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Prospective study of determinants and costs of home births in Mumbai slums

BMC Pregnancy and Childbirth
Springer (Biomed Central Ltd.)
Publication Date
DOI: 10.1186/1471-2393-10-38
  • Research Article
  • Economics
  • Mathematics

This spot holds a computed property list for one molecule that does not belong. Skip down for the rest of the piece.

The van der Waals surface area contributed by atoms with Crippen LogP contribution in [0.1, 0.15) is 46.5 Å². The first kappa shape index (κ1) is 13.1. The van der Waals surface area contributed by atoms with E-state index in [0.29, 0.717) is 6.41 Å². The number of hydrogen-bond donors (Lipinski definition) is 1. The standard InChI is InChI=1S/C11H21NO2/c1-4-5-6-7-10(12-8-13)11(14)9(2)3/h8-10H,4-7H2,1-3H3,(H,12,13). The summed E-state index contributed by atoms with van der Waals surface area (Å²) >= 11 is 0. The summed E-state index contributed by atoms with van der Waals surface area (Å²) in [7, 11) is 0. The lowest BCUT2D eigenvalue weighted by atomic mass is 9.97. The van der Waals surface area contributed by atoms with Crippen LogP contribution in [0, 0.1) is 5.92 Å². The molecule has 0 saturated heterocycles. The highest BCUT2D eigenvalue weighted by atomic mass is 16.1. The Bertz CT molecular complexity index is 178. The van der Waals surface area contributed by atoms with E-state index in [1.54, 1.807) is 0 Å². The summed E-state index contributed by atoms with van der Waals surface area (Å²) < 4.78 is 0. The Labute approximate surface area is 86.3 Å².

Background Around 86% of births in Mumbai, India, occur in healthcare institutions, but this aggregate figure hides substantial variation and little is known about urban home births. We aimed to explore factors influencing the choice of home delivery, care practices and costs, and to identify characteristics of women, households and the environment which might increase the likelihood of home birth. Methods As part of the City Initiative for Newborn Health, we used a key informant surveillance system to identify births prospectively in 48 slum communities in six wards of Mumbai, covering a population of 280 000. Births and outcomes were documented prospectively by local women and mothers were interviewed in detail at six weeks after delivery. We examined the prevalence of home births and their associations with potential determinants using regression models. Results We described 1708 (16%) home deliveries among 10 754 births over two years, 2005-2007. The proportion varied from 6% to 24%, depending on area. The most commonly cited reasons for home birth were custom and lack of time to reach a healthcare facility during labour. Seventy percent of home deliveries were assisted by a traditional birth attendant (dai), and 6% by skilled health personnel. The median cost of a home delivery was US$ 21, of institutional delivery in the public sector US$ 32, and in the private sector US$ 118. In an adjusted multivariable regression model, the odds of home delivery increased with illiteracy, parity, socioeconomic poverty, poorer housing, lack of water supply, population transience, and hazardous location. Conclusions We estimate 32 000 annual home births to residents of Mumbai's slums. These are unevenly distributed and cluster with other markers of vulnerability. Since cost does not appear to be a dominant disincentive to institutional delivery, efforts are needed to improve the client experience at public sector institutions. It might also be productive to concentrate on intensive outreach in vulnerable areas by community-based health workers, who could play a greater part in helping women plan their deliveries and making sure that they get help in time.

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